KM
He is still singing for the people all though he is an MP and he is composing songs. He is writing the text for them, the song for the people, and there is a dichotomy there as an MP he shouldn't do this and he's being understood and misunderstood this way by the political lobby. The party which can come to power, this grassroot party needs him, but he is not serving the purpose of the party. He is addressing people direct their cause, their misery, their impoverishment...impoverishment of the adivasis. So I like this ... I like this. Some of my poems also became touchstone lines like 'Khun Karatai Shilpo Ekhon' murdering has become an art 'Shilpo' which also means here in the West Bengal context industry.
KM
'Shilpo'
So it is on a humble example, in my case there are others Sankha Ghosh did his part and we joined our hands together and.. and so this is a very lengthy come back of the isolated intelligentsia, table-tied, at writing a text it is often it has happened [unclear] Joya Goswami for that example. As they have.. they have written poems and while walking while doing the demonstration. So this is also I should say folk, I .. I would love to see use the word folk instead of people although you can imagine.. you can imagine that the word "people" has a political impact or intent for that matter, but I like the word folk because it is creative.
KM
It is creating its own poetry by recreating day by day so many songs, not that all the songs will come to stay, but a part, actually a major part, will be there, and what I derive from this what I deduce from this is actually the .. the creative sprit which can challenge any establishment. You know Bengalis are more or less have been anti-establishment people. When McNamara [Robert McNamara] came to Kolkata to beautify this they sent him to Delhi, and Delhi was beautiful. This cultivated ugliness of the city is also, I'm not sublimating it at all. It's a kind of threatened protest.
KM
I have two last questions, first is connecting with what you were saying about the folk in the 1940's, also about your political activity, your writing, how did the Progressive Writers' Association, Progressive Writers' Movement which Tagore himself was involved
Yes
KM
How did that connect with your?
Very much so, very much so
KM
And who in that world did you associate yourself with?
Yes.. yes.. yes..yes. When I was in the St. Xavier's College
KM
So this is after
After my matriculation
KM
You came to St. Xavier's College
Yes.. yes.. yes in St. Xavier's College . '49 to '51 and that was a breakthrough in my life. I was very much spoiled by the Fathers, had the library was open to me, open for me and at the same time I joined the Progressive Writers' Association. I got [unclear] and great figures like Narahari Kaviraj, you know Sudipta is his son. Susobhan Sarkar, Hiran Kumar Sanyal, stalwart intellectuals. Hirendra Mukhopadhaya, they meant quite a lot for me. But those were working in the front Salil Chowdhury, that great musician, Hemanta Mukherjee, Bijon Bhattacharya. Do you have South Asia Digest numbers issues of Heidelberg University?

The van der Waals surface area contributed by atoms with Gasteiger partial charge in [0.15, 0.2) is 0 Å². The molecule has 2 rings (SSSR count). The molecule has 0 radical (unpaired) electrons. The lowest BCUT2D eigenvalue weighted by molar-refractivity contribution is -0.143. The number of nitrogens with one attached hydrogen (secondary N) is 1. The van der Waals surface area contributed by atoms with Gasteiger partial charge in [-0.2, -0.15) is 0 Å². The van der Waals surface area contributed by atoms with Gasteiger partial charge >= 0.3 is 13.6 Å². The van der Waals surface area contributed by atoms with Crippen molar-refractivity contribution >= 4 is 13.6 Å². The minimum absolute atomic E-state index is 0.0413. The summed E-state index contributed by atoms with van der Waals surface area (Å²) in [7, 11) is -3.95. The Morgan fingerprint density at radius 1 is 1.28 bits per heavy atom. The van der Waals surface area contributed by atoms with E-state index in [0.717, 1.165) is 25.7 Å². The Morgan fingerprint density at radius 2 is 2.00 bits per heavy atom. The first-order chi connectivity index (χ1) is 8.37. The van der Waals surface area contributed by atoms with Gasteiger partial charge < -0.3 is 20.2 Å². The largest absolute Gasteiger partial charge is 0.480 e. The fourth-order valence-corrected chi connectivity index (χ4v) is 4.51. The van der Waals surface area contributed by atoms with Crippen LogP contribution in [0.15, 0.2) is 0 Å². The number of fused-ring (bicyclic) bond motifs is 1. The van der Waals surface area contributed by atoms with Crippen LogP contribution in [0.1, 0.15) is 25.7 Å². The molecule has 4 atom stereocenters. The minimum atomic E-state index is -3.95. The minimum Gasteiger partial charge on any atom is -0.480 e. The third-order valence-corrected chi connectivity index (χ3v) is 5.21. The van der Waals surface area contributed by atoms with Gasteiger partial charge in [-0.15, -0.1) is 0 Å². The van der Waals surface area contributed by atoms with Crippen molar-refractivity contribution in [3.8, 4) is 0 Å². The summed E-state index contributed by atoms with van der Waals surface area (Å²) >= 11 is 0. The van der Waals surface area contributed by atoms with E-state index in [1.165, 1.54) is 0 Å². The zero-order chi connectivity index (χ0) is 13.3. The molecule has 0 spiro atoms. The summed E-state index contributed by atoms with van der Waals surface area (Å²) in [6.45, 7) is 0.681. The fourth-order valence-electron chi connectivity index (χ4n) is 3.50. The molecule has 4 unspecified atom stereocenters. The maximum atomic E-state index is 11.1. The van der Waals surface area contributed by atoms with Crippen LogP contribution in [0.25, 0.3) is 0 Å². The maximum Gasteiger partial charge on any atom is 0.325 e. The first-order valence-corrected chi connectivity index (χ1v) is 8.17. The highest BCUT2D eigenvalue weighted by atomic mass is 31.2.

KM
We do. We have access.
This is very important, South Asia Digest. I was one of the editors. You must have a copy I think otherwise Hans Harder can help you.. So they're folk songs. They're folk dramas. Folk dramas written by intellectuals like Bijon Bhattacharya. They gave the fillip and impetus, I sang the songs, and this Progressive Writers' Association was a pan-Indian association Khwaja Ahmad Abbas, Sajjad Zaheer, all these great figures were there and what happened? I attended those sessions...
KM
Where would you meet for this?
Yes, Chowringhee, in Chowringhee. There was a...
KM
Do you remember the address?
Not.. not, now but it you can find it anytime. It's no longer there because it was meant for the street and I think new Bengal was born espousing a progressive attitude and with an agrarian bias and this was not that all of them were Marxists, no, but working for the folk that was, that was essential, and the greatest product of this movement was Salil Chowdhury who went later on to Bombay and worked for Hindi film.
KM
There was another great artist Sachin Dev Burman, S.D.Burman. So they worked in the fields were peasants, peasants were working where the boat man were riding boats and those songs are still there. Our blood-stained paddies will not give away 'Ar debo na rakth debo na tham.' Stop the terror, 'Hei Samalo, Hei Samalo' and I think you will get also the CD's from here and you, I would request you to interview Raju Raman who is the second director of Max Mueller Bhavan. On this point, this music and all that. So you have very little time to do them but anyhow, I think now you will even find me, if you will have to if you can come to Heidelberg and stayed then easier for me then to communicate to you.
KM
My fax didn't work because the ink was not there and it was.. it was as I am living more or less alone, sometimes when I go to a clinic nobody is there to attend your telephone calls also anyhow
KM
It's an honor, it's an honor
Na.. na please make it a point to contact me on your own
KM
I will, I will
You must and film part of it.
KM
I will pick this up.
He is a man of film I'll talk to him, just a minute I'll talk to him.
KM
Thank you very much for this interview.
Yeah.... Yeah, I think this is.... I think this is a good culmination yes and we will talk later.